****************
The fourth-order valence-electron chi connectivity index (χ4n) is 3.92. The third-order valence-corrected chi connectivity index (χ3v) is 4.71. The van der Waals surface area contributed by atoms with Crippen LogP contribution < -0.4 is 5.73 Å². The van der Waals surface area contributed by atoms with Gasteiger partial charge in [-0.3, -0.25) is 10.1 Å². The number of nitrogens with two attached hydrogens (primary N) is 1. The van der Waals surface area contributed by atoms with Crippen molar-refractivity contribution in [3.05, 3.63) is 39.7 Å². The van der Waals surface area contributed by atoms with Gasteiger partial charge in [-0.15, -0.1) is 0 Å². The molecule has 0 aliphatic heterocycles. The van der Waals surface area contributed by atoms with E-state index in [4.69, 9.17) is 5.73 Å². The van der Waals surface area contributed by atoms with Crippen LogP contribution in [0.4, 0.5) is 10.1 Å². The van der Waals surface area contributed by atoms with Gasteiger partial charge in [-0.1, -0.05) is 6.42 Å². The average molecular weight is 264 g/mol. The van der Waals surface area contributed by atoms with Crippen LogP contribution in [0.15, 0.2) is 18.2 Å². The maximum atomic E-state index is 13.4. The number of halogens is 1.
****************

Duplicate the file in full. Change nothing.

The fourth-order valence-electron chi connectivity index (χ4n) is 3.92. The third-order valence-corrected chi connectivity index (χ3v) is 4.71. The van der Waals surface area contributed by atoms with Crippen LogP contribution < -0.4 is 5.73 Å². The van der Waals surface area contributed by atoms with Gasteiger partial charge in [-0.3, -0.25) is 10.1 Å². The number of nitrogens with two attached hydrogens (primary N) is 1. The van der Waals surface area contributed by atoms with Crippen molar-refractivity contribution in [3.05, 3.63) is 39.7 Å². The van der Waals surface area contributed by atoms with Gasteiger partial charge in [-0.15, -0.1) is 0 Å². The molecule has 0 aliphatic heterocycles. The van der Waals surface area contributed by atoms with E-state index in [4.69, 9.17) is 5.73 Å². The van der Waals surface area contributed by atoms with Crippen LogP contribution in [0.4, 0.5) is 10.1 Å². The van der Waals surface area contributed by atoms with Gasteiger partial charge in [-0.1, -0.05) is 6.42 Å². The average molecular weight is 264 g/mol. The van der Waals surface area contributed by atoms with Crippen LogP contribution in [0.15, 0.2) is 18.2 Å². The maximum atomic E-state index is 13.4. The number of halogens is 1.